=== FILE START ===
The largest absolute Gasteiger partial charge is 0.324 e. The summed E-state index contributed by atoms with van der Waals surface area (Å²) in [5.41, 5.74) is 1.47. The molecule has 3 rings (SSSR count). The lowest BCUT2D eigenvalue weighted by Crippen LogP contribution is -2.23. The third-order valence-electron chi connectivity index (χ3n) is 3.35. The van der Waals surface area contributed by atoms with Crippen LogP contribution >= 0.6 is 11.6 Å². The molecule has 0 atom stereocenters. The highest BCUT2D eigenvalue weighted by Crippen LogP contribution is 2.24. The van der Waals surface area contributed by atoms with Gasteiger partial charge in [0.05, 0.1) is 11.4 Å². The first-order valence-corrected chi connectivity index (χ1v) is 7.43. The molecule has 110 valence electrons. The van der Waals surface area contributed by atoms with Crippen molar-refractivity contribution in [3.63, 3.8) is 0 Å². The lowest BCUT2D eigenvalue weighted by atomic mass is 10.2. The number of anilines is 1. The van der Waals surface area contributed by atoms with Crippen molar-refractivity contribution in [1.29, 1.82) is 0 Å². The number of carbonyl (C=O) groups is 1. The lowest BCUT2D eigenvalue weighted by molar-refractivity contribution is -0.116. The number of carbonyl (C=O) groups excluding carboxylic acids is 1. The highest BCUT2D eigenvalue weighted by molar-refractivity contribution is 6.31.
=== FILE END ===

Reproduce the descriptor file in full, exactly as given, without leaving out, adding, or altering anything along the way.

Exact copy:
The largest absolute Gasteiger partial charge is 0.324 e. The summed E-state index contributed by atoms with van der Waals surface area (Å²) in [5.41, 5.74) is 1.47. The molecule has 3 rings (SSSR count). The lowest BCUT2D eigenvalue weighted by Crippen LogP contribution is -2.23. The third-order valence-electron chi connectivity index (χ3n) is 3.35. The van der Waals surface area contributed by atoms with Crippen LogP contribution >= 0.6 is 11.6 Å². The molecule has 0 atom stereocenters. The highest BCUT2D eigenvalue weighted by Crippen LogP contribution is 2.24. The van der Waals surface area contributed by atoms with Gasteiger partial charge in [0.05, 0.1) is 11.4 Å². The first-order valence-corrected chi connectivity index (χ1v) is 7.43. The molecule has 110 valence electrons. The van der Waals surface area contributed by atoms with Crippen molar-refractivity contribution in [3.63, 3.8) is 0 Å². The lowest BCUT2D eigenvalue weighted by atomic mass is 10.2. The number of anilines is 1. The van der Waals surface area contributed by atoms with Crippen molar-refractivity contribution in [1.29, 1.82) is 0 Å². The number of carbonyl (C=O) groups is 1. The lowest BCUT2D eigenvalue weighted by molar-refractivity contribution is -0.116. The number of carbonyl (C=O) groups excluding carboxylic acids is 1. The highest BCUT2D eigenvalue weighted by molar-refractivity contribution is 6.31.